This seems like a great story – my one beef with it was that there has not been follow up to see if the infection rates of Hydatid disease have indeed dropped. It has been unfeasible for Waltner-Toews to continue a study originally focused on identifying methods of transmission and coming up with possible solutions. Instead, what started out as a study about disease transmission became one about how simple “logical” solutions are complicated by reality. Further, he stressed that one should not reduce a problem to the scale of their methods, but find new (perhaps non-scientific) ways of looking at the problem.

Aside from the lack of follow-up, I think this case study highlights a problem that permeates science: it exists in a bubble. While doing controlled, focused studies with few variables helps us understand very specific questions about an organism or ecosystem, we sometimes forget to see how the small pieces fit back together. We need to question if the answers we have found are feasible and how they interact with the social, cultural and economic spheres in which they will be implemented. Does this mean the scientific method needs to be restructured? No. After all, controlling for certain variables can yield valuable information for future study, or in the case of epidemiology for creating vaccines, etc. But there must be better understanding and flexibility when it comes to how the findings actually function in an uncontrolled setting. Vaccines and treatments, for example, cannot be provided blindly without considering what causes the prevalence of a disease in the first place, which may often be related to economic or cultural norms.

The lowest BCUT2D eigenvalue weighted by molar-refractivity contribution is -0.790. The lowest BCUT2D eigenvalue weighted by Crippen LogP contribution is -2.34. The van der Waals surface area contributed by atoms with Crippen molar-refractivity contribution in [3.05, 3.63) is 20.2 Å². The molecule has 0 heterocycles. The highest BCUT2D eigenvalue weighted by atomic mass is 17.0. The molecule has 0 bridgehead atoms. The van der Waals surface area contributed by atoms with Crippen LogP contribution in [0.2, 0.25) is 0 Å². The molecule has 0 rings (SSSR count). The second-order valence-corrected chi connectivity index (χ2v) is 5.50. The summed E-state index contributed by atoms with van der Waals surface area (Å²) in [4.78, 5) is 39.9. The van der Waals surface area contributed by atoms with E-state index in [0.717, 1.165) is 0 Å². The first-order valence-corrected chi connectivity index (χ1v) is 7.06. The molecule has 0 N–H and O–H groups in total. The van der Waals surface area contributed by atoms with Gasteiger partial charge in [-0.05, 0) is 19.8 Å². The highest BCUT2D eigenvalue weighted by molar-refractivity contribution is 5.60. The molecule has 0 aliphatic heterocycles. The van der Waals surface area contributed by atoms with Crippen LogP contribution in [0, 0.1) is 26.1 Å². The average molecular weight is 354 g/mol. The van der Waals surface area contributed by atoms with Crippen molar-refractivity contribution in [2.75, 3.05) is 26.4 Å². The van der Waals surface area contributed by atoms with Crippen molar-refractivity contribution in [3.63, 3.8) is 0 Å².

3 Responses to “The Muddled Middle”

  1. ellis says:

    Is this process – establishing slaughter areas, planting community gardens etc. – science or policy? We could also ask whether it is natural science, social science or policy – but of course to ask that latter question we need first to establish that social science and policy are distinct. Are they? If not, then in what way are the natural sciences distinct from social sciences?